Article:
State Farm Good Neighbor Grants, Deadline Oct. 31

Good Neighbor Citizenship® Company Grants may be awarded to:

  • Educational institutions
  • Programs conducted by Municipal, county, state or federal government entities that align with State Farm’s charitable focus.
  • 501(c)(3) charitable nonprofit organizations
  • 501(c)(4) volunteer fire companies
  • 501(c)(6) chambers of commerce

State Farm grant applications for 2018 will be available beginning Friday, September 1, 2017 through Tuesday, October 31, 2017.

Nationally, we support communities through social investments and countrywide relationships. At a local level, our company grants focus on three areas: safety, education, and community development.

Safety Grants

State Farm values the importance of keeping our neighbors safe.

Funding is directed toward:

  • Auto and roadway safety
  • Teen Driver Education
  • Home safety and fire prevention
  • Disaster preparedness
  • Disaster recovery

Community Development

Strong neighborhoods are the foundation of a strong society. We’re committed to maintaining the vibrancy of our communities by assisting nonprofits that support: affordable housing, first time homeowners, neighborhood revitalization, financial literacy, job training, and small business development. Through community outreach and community development grants and investments, State Farm gives back to the neighborhoods it serves and helps develop stronger neighborhoods by reinvesting in the community. Our funding is directed toward:

  • Affordable Housing
  • Job training
  • Neighborhood Revitalization
  • Small business Development
  • Financial Literacy
  • First Time Homeownership

Education Grants

Additionally, we support efforts to provide all children with an education that will allow them to reach their greatest potential and prepare them to participate in a nation and economy that continues as a global leader. We fund three types of grants for K-12 public schools.

  • Teacher Development
  • Service-Learning
  • Education Reform/Systemic Improvement

Contact us for more details on this program. To learn more about GFA visit our website at http://gfa.tc.

State Farm Good Neighbor Grants, Deadline Oct. 31

Choice Neighborhood Planning Grants, Deadline Feb. 9

HUD is introducing Planning and Action Grants, a new type of planning grant award, in addition to the two-year Planning Grants.

Planning Grants are two-year grants that assist communities with severely distressed public or HUD-assisted housing in developing a successful neighborhood transformation plan and building the support necessary for that plan to be successfully implemented.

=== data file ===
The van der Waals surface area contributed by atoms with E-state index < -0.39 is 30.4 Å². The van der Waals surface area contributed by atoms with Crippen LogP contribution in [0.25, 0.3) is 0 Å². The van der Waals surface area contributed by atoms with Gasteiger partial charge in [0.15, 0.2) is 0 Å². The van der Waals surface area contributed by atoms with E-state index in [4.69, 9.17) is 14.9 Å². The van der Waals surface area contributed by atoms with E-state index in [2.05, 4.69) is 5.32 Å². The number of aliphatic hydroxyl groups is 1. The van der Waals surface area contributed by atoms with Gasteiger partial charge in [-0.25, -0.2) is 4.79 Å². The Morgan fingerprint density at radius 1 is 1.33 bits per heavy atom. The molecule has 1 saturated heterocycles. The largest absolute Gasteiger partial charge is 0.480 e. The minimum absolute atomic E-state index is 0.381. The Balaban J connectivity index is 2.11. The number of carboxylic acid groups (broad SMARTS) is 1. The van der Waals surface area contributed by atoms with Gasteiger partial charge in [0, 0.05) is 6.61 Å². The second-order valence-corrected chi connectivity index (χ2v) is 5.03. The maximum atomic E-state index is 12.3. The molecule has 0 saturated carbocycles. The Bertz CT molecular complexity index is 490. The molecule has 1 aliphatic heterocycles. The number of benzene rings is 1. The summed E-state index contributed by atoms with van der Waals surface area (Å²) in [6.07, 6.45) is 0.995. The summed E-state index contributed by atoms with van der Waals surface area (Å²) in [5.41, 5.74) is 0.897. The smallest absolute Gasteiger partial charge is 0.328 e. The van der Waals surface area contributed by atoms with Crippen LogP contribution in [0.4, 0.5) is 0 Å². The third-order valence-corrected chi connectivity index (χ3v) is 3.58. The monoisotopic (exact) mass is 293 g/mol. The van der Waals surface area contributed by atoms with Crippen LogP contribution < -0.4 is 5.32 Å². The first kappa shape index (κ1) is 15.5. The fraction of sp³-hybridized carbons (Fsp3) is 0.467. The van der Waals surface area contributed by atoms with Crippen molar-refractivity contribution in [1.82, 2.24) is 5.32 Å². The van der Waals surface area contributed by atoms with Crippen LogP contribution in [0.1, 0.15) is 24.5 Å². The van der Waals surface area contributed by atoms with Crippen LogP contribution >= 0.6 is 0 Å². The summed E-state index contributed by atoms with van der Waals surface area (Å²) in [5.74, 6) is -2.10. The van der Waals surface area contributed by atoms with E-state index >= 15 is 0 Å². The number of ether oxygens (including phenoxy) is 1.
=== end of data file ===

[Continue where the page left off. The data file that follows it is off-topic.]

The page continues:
Planning and Action Grants are three-year planning grants that demonstrate a commitment to “doing while planning.” Experience shows that tangible, early actions help communities build momentum for further planning and the eventual transition from planning to implementation of that plan. These actions improve neighborhood confidence, which in turn sustains the community’s energy, attracts more engagement and resources, and helps convince skeptical stakeholders that positive change is possible.

Under these grants, the planning process activities would take place during the first 24 months of the grant period. The planning process will identify Action Activities that will be carried out during the latter portion of the grant period. Action Activities, as defined in section I.A.3.f, are physical improvement, community development, and economic development projects that enhance and accelerate the transformation of the neighborhood. Activities are limited to: reclaiming and recycling vacant property; beautification, place-making, and community arts projects; homeowner and business façade improvement programs; neighborhood broadband/Wi-Fi; and gap financing for economic development projects. Action Activities must build upon the planning for the target housing and neighborhood.

HUD is making available approximately $10 million in assistance through the FY2015/FY2016 Choice Neighborhoods program for Planning Grants and Planning and Action Grants. Under this publication, eligible applicants will apply for Planning and Action Grants. The top scoring applicants will be awarded Planning and Action Grants, and the next set of highest scoring applicants will be awarded Planning Grants, based on funding availability.

Contact us for more information. To learn more about GFA, visit our website at http://gfa.tc.

Choice Neighborhood Planning Grants, Deadline Feb. 9

Rural Innovation Fund, Applications Due Feb. 22

The purpose of the Rural Fund is to provide support for highly targeted and innovative grants dedicated to addressing the problems of concentrated rural housing distress and community poverty for projects that demonstrate a great likelihood of substantial impact in addressing the housing needs and community poverty in the project area. HUD is making available awards in two funding categories: Category 1, Single Purpose Grants or Comprehensive Grants that address the need for highly targeted projects that address the problem of concentrated rural housing distress and community poverty in rural areas; and Category 2 Economic Development and Entrepreneurship for Federally Recognized Indian Tribes.

There is no cost-sharing requirement.

Eligible Applicants

Eligible Category 1 applicants for the Rural Fund grant program are local rural nonprofit organizations, community development corporations, federally recognized Indian tribes, state housing finance agencies, and state community and/or economic development agencies.

Eligible Category 2 applicants are limited to federally recognized Indian tribes. Also, you must meet all of the applicable threshold eligibility requirements described in Section III.C. of the General Section.